February 28, 2024

Immigrant communities and economic development

The effect of established Danish settlements on the US dairy industry.

Source: yadamons

Much of the US immigration debate today hinges on the immediate impact of opening the country’s doors to foreign born populations. Many citizens worry that immigrants will undercut the American way of life instead of adding to innovation and economic development. But history suggests that identifying which immigrants are “desirable” isn't clear at the outset.

In a paper in the American Economic Journal: Macroeconomics, authors Nina Boberg-Fazlić and Paul Sharp show how Danish American migrant communities in the 1800s altered the trajectory of the US dairy industry over the course of decades. Their findings come from combining and analyzing numerous historical studies, US census data, and Danish emigration archives.

Danish immigrants to the United States over the 19th century were relatively few, even compared to those from other Nordic countries. Some settled in big port cities like New York, but many journeyed further west and made the American countryside their home. Most were farmers and were not highly skilled.

While these Danes put down roots from Minnesota to Utah over the ensuing decades, their native country found a niche in agricultural innovation. In particular, as a world leader in the dairy industry.


Danish immigration to the United States
The chart below shows the total stock of Danish immigrants in the United States (left vertical axis) and the number of emigrants from Denmark with an occupation related to dairying (right vertical axis) by year.


According to Boberg-Fazlić and Sharp, the origins of modern Danish dairying go back at least to the 1700s. In the 18th century, rich landed estates worked out new methods for centralized, large-scale farming. But these methods were of little value to most Danish farmers, who worked on modest-sized farms, until the second half of the 19th century when Danish farmers began to organize into cooperatives. 

These new cooperatives allowed small farmers to pool resources and take advantage of economies of scale. In particular, expensive new inventions became more accessible—most notably the automatic cream separator, which used steam-powered centrifugal forces to separate milk and cream at much faster rates than traditional methods.

“The separator was comparable to other classic innovations like the printing press,” Sharp told the AEA in an interview. “The gains were so massive that as soon as it was implemented, it completely transformed production and the industry as a whole very rapidly.”

At the same time there were major advances in animal hygiene, winter farming, and breeding. By 1890, dairy farming had become a profit-driven business on an unprecedented scale.

While the simultaneous increase in Danish immigration to the United States and this economic revolution in Denmark would suggest that immigrants brought these farming breakthroughs to America directly, it wasn’t new immigrants who brought these revolutionary techniques and technologies to the United States. Rather, Boberg-Fazlić and Sharp argue that the already established Danish American communities were the primary drivers behind modernizing the dairy industry in the Midwest.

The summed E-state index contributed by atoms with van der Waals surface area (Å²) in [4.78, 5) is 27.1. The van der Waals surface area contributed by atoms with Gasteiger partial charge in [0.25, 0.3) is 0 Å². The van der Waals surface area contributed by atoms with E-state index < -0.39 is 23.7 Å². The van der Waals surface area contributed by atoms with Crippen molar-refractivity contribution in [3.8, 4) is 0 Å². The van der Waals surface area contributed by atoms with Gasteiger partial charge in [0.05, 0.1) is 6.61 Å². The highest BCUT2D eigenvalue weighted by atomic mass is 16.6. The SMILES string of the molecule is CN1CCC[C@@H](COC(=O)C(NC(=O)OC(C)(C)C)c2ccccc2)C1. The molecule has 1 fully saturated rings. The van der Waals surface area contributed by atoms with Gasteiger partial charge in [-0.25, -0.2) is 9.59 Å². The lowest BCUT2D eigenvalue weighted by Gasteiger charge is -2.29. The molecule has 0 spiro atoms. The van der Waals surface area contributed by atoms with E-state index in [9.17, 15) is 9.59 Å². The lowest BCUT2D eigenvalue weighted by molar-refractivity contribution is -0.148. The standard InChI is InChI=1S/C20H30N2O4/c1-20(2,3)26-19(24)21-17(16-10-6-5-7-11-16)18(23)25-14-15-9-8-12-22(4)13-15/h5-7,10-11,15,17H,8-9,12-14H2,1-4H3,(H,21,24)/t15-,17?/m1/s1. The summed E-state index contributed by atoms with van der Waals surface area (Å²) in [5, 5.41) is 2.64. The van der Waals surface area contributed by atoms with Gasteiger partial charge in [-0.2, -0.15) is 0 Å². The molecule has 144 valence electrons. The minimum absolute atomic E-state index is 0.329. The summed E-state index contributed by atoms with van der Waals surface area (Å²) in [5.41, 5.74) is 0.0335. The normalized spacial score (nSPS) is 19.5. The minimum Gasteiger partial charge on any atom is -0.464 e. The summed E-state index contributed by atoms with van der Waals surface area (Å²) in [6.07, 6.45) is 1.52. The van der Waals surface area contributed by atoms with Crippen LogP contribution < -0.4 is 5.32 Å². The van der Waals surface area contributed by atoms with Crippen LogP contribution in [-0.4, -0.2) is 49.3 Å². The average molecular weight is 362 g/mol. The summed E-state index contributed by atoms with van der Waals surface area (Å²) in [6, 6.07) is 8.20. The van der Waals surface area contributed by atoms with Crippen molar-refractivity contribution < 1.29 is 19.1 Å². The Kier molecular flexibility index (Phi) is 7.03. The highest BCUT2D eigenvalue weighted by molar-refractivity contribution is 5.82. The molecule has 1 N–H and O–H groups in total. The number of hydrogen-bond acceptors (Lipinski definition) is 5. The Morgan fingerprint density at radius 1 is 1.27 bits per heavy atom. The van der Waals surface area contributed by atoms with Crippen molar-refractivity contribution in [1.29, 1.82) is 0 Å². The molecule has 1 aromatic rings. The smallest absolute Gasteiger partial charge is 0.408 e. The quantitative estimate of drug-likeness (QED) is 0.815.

Numerous historical anecdotes illustrate that Danish Americans were still keeping contact with their home country during Denmark’s dairy boom. For instance, the immigrants established their own foreign language presses publishing information coming out of Denmark, and they made trips back to their native country, bringing the first cream separator to America in 1882, only four years after the first separator was installed in Denmark.

Politicians have said since America started introducing restrictions on migration that they would prefer not to have refugees and poor people. They wanted people with skills. But ex ante, you don't really know what's going to happen with groups of migrants. They might end up transferring really useful knowledge.

Paul Sharp 

The authors helped to quantify the impact that these established Danish Americans had on developing the American dairy industry. They did this by comparing US counties with more Danes in 1880 to counties with fewer, before and after 1890.

In theory, Danes emigrating before or in 1880 could not have known that Denmark would have such a significant advantage in dairying just one decade later. And only after 1890 would their connection to Denmark be felt by America’s dairy industry. 

The researchers ultimately found that counties with more Danes were associated with more people working in industrial dairying and more dairy cows—indicators of greater modernization and specialization in dairying during the period.

The authors’ work highlights the outsize influence that a small group of immigrants to America had on the country’s economic development. But it also shows that immigrants, whether skilled or not, can play a critical role in facilitating the transfer of knowledge between countries.

“Politicians have said since America started introducing restrictions on migration that they would prefer not to have refugees and poor people. They wanted people with skills,” Sharp said. “But ex ante, you don't really know what's going to happen with groups of migrants. They might end up transferring really useful knowledge.”

Immigrant Communities and Knowledge Spillovers: Danish Americans and the Development of the Dairy Industry in the United States appears in the January 2024 issue of the American Economic Journal: Macroeconomics.